The most important thing you can give to the creative in your life are the words that say, ‘I did not see the discarded canvases. I did not see the proofread scripts. I did not see the crumbled clay or the wadded paper. I didn’t see the frustration or the doubt (……ever, the crippling doubt.) I did not see the original idea or the multiple versions before conclusion.
What I do see, however, is the final result which looks shiny and easy and as if it spilled out of you as a whole and finished work. I see the energy you’ve put into your work. I see you struggling against the odds and showing up again and again.’
Appreciating art of any kind is somewhat easy. Wrapping words of appreciation around the art and offering those words to the artist as acknowledgement of their efforts, can alter a Creative’s perspective.
In this season of giving – and please oh please, all year through – if you’ve been given something that came from the creative’s unique talent, know that your words of encouragement are the power that undergirds their next step. It might seem simple to you, but it is soul-giving to them.
To all the creatives trying to balance passion and self-doubt, you have a grateful friend in me.
Spring in Northern California…wow. From February to the end of May is northern California’s show-off time. It’s a gorgeously long season of magnificent blooms and growth. After a few months of rain, everything catapults to life.
This was just a walk around the block…
Clearly this house has mastered the art of rose bushes. The whole front yard is lined in various roses. As delicate as a rose bouquet is, a rose bush loves the heat and drought and sandy soil of California!
Isn’t the above tree so cool? I’d love to know its story.
The tree below is a crepe myrtle. The bark is SO smooth. I love these trees even when they’re not blooming.
And hey… why not grow artichokes in your front yard! Toto, we are not in Kansas anymore.
It’s hard to give an update on our lives without (endlessly) talking about our garden. After a few seasons of trial and error, we’ve hit on some successes.
As a lifelong Midwesterner, I am used to the growing season being, basically, June to September. But here, you need to plant things MUCH earlier. We (…and by we I mean Scott…) had everything planted by March. The young plants and seeds grew for a couple of months to get good and established and now we’ve covered the raised garden beds with a breezy black shade tarp to protect them from the brutal afternoon sun.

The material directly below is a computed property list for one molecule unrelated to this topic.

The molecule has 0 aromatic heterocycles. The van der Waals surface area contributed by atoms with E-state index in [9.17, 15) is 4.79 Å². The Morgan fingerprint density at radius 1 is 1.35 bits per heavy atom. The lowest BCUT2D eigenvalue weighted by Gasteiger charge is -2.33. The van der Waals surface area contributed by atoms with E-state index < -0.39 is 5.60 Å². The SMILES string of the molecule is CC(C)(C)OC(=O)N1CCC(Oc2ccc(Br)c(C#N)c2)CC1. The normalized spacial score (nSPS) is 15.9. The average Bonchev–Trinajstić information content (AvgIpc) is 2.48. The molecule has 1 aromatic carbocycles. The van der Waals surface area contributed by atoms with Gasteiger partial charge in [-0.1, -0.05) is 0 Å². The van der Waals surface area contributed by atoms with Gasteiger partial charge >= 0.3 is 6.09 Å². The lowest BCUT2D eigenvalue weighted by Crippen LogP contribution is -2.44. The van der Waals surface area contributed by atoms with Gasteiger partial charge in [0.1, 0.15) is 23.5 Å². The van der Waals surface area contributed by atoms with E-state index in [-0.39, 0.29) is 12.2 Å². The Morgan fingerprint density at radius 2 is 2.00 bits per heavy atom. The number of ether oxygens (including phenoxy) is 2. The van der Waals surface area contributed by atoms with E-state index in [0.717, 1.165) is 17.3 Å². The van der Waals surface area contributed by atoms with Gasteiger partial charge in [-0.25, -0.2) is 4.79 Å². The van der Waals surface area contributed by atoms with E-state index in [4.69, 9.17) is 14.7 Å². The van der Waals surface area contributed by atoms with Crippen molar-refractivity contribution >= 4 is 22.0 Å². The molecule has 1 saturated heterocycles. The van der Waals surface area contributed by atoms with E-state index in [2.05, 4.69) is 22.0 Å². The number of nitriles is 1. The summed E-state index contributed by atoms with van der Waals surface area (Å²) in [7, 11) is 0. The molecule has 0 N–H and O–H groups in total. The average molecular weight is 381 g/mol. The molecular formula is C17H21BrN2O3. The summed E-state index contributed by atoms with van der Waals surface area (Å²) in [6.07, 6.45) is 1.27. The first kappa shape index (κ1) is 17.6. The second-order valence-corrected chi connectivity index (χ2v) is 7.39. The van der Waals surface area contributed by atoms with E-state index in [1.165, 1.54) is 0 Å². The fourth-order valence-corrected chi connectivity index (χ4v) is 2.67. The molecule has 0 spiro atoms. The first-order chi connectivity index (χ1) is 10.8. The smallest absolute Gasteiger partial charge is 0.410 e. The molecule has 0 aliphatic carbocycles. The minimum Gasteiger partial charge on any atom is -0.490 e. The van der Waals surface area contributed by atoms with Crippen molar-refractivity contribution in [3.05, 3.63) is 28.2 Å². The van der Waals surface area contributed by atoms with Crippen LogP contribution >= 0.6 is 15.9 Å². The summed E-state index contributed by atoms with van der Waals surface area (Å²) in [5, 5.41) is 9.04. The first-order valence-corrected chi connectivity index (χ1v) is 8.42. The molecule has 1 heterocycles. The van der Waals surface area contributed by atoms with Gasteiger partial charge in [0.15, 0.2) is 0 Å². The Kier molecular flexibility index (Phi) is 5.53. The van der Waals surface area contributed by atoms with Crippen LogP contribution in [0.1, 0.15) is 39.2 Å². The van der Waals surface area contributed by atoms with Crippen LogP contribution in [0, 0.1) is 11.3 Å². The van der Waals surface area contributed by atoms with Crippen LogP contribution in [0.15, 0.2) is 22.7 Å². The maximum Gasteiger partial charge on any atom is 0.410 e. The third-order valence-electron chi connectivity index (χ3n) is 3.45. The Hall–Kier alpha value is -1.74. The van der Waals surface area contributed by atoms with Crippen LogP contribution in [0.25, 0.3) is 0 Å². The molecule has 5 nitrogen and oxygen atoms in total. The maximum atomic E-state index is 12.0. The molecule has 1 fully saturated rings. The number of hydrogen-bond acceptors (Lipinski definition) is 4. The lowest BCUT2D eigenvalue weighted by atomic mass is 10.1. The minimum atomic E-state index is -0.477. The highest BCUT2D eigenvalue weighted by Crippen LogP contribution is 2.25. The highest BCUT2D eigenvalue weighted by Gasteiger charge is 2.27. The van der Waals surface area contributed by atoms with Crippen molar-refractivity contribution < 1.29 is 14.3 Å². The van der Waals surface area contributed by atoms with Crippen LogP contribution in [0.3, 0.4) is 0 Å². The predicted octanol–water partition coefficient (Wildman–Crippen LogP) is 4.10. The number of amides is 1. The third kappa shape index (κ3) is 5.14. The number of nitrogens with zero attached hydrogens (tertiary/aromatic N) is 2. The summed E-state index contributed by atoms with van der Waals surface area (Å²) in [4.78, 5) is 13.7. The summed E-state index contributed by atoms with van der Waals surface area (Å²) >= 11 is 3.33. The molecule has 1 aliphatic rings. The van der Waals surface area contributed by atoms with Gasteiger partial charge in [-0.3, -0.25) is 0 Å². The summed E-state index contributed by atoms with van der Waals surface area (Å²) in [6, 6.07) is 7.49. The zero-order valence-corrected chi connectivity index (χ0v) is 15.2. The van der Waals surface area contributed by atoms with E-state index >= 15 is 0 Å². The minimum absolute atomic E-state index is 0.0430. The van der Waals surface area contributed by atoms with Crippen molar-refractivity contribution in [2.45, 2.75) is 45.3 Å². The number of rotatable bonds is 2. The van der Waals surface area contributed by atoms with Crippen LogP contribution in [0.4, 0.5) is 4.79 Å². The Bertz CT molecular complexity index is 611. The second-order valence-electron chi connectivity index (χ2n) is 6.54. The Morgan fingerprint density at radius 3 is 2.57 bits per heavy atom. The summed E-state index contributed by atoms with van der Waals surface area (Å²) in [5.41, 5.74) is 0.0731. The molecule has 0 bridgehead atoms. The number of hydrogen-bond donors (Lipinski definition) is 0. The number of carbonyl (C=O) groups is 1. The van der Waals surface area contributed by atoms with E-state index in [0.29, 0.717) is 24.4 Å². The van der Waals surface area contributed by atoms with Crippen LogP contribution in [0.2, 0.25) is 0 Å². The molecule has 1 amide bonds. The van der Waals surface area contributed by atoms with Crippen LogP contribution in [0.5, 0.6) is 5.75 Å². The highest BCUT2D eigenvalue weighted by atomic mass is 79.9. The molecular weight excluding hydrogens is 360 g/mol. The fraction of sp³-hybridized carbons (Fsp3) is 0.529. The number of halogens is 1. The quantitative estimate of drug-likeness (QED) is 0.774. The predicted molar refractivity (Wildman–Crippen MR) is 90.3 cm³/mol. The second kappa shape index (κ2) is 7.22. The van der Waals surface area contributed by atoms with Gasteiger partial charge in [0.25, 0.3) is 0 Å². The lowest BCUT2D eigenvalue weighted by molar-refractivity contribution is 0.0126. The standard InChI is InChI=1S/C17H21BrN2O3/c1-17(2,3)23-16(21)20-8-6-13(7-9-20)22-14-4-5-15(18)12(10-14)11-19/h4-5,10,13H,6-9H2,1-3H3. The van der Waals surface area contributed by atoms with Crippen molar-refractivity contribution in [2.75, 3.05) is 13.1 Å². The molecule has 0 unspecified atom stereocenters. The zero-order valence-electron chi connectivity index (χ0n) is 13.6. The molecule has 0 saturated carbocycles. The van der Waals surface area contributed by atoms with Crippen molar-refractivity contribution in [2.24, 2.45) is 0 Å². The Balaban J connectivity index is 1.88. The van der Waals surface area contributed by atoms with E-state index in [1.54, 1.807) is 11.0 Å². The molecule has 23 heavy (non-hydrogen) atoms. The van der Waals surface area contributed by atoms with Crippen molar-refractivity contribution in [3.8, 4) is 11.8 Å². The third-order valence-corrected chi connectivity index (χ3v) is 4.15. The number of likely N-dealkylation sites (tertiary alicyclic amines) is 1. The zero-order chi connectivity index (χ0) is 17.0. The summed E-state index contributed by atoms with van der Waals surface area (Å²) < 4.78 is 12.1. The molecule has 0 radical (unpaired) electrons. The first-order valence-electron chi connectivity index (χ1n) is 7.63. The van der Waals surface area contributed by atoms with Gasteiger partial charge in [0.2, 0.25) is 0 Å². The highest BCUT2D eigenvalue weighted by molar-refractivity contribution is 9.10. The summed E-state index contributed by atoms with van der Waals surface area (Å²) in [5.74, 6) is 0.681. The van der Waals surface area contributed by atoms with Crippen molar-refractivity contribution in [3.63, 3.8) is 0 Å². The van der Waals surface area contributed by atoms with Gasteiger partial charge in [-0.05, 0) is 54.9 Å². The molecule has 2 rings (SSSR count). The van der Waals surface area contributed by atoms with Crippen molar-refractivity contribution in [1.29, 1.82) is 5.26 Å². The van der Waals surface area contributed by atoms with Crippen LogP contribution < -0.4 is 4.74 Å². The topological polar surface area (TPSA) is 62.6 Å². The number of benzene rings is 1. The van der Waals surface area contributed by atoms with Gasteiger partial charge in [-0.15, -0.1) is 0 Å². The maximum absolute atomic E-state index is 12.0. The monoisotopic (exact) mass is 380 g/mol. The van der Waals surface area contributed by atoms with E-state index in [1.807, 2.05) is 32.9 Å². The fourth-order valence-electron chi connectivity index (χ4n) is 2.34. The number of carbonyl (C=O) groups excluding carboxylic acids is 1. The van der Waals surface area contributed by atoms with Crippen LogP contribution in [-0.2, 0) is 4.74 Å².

We are at the take-the-peas-and-collard-greens-to-work stage. We’re taking stuff to neighbors because we can’t keep up.
And now our first tomato has appeared. Scott ROCKED tomato-growing last year so I’m curious to see how they do in a different spot. So far they are TALL and filling up with blooms. Salsa is just around the corner. We…again, Scott… blanched a bunch last year and froze it for sauces.
How much stir fry is too much stir fry?? We haven’t reached our limit yet. Pork one night, chicken another. So yummy! And such a sense of pride that it was grown right in our backyard.
There isn’t much healthier food than collard greens. So many nutrients! (Which are only slightly hindered by the bacon and broth mixture.) I read an important statement about cooking collard greens: ‘There is no such thing as cooking collard greens too long.’ They simmer on our stove all day and are a home-run every time.
I’ve been so happy with my lavender experiment this year. Seeing all the bees buzzing around makes me doubly delighted. Tilly tries to catch the bees while they’re working. She’s going to get a muzzle full someday.
Our independent, graying old six-year-old cat, Haddie, is a real trooper with overly playful Tilly. But sometimes, a girl just has to take a break. Her favorite spot is against this graying old fence.
Tilly firmly believes she is a toy poodle lapdog. I wonder if toy poodle lapdogs have to keep their back legs on the ground for stability??
One of our neighbors gave out May Day baskets, which was just so cute. I haven’t met them yet but I have to wonder if they’ve seen me working in the yard and made the decision to get a large print word search. -ha! (Speaking of old and graying!)